Background: Little is known about recent changes in pre- and in-hospital treatments and outcomes for elderly patients with out-of-hospital cardiac arrest (OHCA). Methods: We compared data collected for the SOS-KANTO study in 2002 and 2012. We included patients aged ≥65 years who experienced OHCA of cardiac aetiology. The primary endpoint was favourable neurological outcomes 1 month after cardiac arrest. Results: A total of 8,964 (2002 vs. 2012: 3,544 vs. 5,420) patients were eligible for the current analysis. The proportion of pre-hospital return of spontaneous circulation (ROSC) increased significantly (3.8 vs. 5.6%, p<. 0.001). Among patients achieving ROSC, the proportion of advanced in-hospital treatments (i.e. extracorporeal membrane oxygenation, therapeutic hypothermia, and/or percutaneous coronary angiogram/intervention) provided increased significantly in 2012 (1.2 vs. 5.5%, p<. 0.001; 2.6 vs. 15.1%, p<. 0.001; 4.9 vs. 16.5%, p<. 0.001; respectively). The proportion of favourable neurological outcomes at 1 month increased significantly in 2012 (1.6 vs. 2.7%, p= 0.001). A logistic regression analysis that did not consider advanced in-hospital treatments showed a significantly higher rate of favourable neurological outcomes in the 2012 group than that in the 2002 group (OR, 2.2; 95% CI, 1.4-3.5). However, this difference was no longer observed in the second regression model that accounted for advanced in-hospital treatments (OR, 1.6; 95% CI, 0.9-2.9). Conclusion: There was an increased proportion of aggressive treatment, both pre- and in-hospital, for elderly patients with cardiogenic OHCA in the Kanto area, Japan. Favourable neurological outcomes improved significantly over 10 years.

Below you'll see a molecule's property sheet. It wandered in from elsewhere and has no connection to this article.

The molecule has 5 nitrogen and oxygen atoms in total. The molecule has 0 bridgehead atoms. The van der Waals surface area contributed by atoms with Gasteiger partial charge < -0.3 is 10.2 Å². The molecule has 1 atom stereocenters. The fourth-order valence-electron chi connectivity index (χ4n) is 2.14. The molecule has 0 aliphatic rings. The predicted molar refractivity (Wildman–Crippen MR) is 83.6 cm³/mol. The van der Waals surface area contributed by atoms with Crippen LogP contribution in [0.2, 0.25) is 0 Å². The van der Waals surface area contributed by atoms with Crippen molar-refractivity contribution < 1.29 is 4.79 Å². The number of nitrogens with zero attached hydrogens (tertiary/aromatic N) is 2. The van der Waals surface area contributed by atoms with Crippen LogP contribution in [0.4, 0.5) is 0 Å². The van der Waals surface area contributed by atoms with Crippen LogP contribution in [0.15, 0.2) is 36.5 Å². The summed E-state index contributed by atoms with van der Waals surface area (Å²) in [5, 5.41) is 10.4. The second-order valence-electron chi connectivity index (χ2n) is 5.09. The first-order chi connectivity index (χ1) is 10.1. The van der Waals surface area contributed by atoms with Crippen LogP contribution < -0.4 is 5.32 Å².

|Number of pages||7|
|Publication status||Published - 2015|
- Cardiac arrest
ASJC Scopus subject areas
- Emergency Medicine
- Cardiology and Cardiovascular Medicine